Paul Ryan spent eight years under Barack Obama issuing dire warnings of an impending fiscal crisis. While not quite severe enough to justify trading even small increases in tax revenue for spending cuts — no crisis could be that dire to Paul Ryan — the deficit was still a civilizational calamity. Ryan repeatedly promised his party would solve the problem if given power. Now Republicans have the power. Ryan is no longer promising to save the Republic from the Greece-like fate in store for our people. Indeed, when reporter Steve Dennis asked Ryan the other day if he would merely promise not to increase the budget deficit, Ryan refused to commit to clearing even that low bar.
Ryan is carrying on the modern Republican tradition of demanding fiscal austerity in opposition and implementing fiscal promiscuity in power. This chart, via The Wall Street Journal, shows an interesting pattern. The dotted, colored lines depict the projected deficit or surplus every president since Ronald Reagan has faced since entering office:
Reagan and George W. Bush didn’t run on platforms of creating big deficits. Quite the contrary: Reagan campaigned by denouncing Jimmy Carter’s alleged fiscal irresponsibility. Bush promised to pay off the entire national debt. Both presidents enjoyed favorable forecasts for surpluses, which they used to pass enormous tax cuts and military buildups. The favorable budget forecasts they inherited gave them free money to play with, letting them put their imprint on the government without the painful tradeoffs that would limit their options. Obama entered office facing a $1.2 trillion deficit projection, which subjected all his long-term budget changes (after the immediate, one-time fiscal stimulus) to the requirement that they reduce the debt. Obamacare would have been a much easier law to write if Obama had put the whole thing on the national credit card, the way Bush financed Medicare Part D, rather than prying every last dollar out of Congress.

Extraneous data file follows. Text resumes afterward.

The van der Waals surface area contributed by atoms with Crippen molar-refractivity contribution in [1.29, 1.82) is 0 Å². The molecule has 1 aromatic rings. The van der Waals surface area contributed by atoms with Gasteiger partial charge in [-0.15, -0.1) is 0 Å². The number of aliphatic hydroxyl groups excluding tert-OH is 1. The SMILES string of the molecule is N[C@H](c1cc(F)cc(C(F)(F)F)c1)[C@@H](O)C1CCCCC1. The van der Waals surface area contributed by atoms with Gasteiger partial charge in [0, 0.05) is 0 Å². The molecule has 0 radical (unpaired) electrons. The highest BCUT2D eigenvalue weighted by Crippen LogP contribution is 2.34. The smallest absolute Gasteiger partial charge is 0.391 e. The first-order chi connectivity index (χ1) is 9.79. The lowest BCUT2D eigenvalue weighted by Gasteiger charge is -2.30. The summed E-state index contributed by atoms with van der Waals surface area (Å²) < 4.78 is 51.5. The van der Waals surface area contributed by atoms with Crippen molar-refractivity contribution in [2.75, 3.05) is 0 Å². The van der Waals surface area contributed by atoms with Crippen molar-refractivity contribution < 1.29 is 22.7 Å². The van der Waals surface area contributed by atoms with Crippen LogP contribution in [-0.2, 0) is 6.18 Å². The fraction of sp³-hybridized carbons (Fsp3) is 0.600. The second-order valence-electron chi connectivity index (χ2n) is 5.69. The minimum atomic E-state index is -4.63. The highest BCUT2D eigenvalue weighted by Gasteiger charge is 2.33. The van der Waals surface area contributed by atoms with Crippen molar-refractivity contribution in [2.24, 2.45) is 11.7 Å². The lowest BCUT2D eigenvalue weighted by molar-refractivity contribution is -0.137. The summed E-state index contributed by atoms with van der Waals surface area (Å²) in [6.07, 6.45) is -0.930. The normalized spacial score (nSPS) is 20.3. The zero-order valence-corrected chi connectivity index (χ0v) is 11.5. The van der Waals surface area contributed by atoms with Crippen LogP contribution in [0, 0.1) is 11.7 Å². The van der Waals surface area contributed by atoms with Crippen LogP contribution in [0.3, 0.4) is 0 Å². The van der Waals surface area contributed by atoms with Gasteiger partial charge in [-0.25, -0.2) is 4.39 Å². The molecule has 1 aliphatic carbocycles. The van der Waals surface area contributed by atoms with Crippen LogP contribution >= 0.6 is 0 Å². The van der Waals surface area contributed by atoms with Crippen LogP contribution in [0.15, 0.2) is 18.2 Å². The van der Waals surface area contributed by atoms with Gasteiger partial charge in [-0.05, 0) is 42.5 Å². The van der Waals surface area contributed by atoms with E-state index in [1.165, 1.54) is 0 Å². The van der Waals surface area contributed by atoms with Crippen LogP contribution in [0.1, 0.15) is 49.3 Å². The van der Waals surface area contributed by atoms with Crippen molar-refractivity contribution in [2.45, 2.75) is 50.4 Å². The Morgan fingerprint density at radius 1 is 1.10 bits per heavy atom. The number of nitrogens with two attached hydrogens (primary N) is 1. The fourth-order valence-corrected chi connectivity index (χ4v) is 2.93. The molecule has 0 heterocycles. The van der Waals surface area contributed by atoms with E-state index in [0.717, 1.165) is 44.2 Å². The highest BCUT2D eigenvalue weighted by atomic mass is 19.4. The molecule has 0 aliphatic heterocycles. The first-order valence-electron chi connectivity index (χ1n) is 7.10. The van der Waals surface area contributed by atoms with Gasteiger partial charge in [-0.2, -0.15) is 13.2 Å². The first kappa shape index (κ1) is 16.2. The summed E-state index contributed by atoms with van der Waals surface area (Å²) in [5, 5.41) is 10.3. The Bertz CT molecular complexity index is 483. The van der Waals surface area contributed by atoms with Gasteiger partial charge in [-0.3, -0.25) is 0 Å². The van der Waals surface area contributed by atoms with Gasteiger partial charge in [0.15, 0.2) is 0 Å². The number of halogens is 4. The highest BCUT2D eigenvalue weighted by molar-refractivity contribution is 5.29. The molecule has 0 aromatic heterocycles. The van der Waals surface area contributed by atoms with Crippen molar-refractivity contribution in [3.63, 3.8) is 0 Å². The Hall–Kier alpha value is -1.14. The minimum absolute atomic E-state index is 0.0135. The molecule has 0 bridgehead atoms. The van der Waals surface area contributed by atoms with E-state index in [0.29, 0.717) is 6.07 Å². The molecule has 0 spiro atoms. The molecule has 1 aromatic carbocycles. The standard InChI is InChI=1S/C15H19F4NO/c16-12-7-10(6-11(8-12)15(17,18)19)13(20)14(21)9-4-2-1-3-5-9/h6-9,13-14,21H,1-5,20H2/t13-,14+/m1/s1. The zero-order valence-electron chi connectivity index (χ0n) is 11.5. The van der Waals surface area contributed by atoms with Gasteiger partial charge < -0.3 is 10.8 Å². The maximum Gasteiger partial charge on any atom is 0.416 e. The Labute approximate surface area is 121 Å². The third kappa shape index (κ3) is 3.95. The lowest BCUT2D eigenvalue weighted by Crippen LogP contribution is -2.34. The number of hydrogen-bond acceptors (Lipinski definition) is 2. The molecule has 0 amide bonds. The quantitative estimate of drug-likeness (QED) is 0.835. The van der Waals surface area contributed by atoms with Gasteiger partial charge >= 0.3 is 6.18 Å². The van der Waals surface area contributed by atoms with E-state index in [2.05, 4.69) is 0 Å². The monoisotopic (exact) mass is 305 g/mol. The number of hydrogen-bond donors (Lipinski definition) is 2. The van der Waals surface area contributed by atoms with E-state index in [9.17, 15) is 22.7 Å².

Trump won’t have as bad a situation as Obama, but neither does he enjoy the same luck as Reagan and George W. Bush. He has a deficit running toward 5 percent of the economy. Trump wants to pass huge tax cuts, infrastructure, a military buildup, plus of course terrific health care for everybody without any of the terrible things in Obamacare that pay for it. Whether Trump will hit his limit when the deficit is at 5 percent of GDP or 6 percent or 8 percent, it will come.
There is another conclusion to draw from this. Obama faced unrelenting pressure throughout his presidency to make a deal to cut the deficit. The default position of centrist pundits over the course of his first term and a half was that the definition of success was a bipartisan debt agreement. This was bad fiscal policy during the first few years, when the economy was recovering from the biggest economic crisis in three-quarters of a century. And in any case it was impossible to get a deal with a Republican Party that refused to make any concessions on revenue.
But the dynamic facing Trump indicates yet another reason why it’s a good thing Obama didn’t strike that deal. The better the budget forecast he left, the more leeway he would have given the Republicans to give the money away in the manner of their choosing. That’s what happened when Bill Clinton left Bush a huge surplus — Bush dissipated it on Republican priorities. Trump would have done the same thing if Obama had left him a balanced budget.
The fabled bipartisan commitment to fiscal responsibility only works if both parties actually care about it. If one party only cares about low taxes, and pretends to care about deficits when the other party controls government, then the budget is an iterative game where using your political capital to reduce the deficit is a sucker’s play.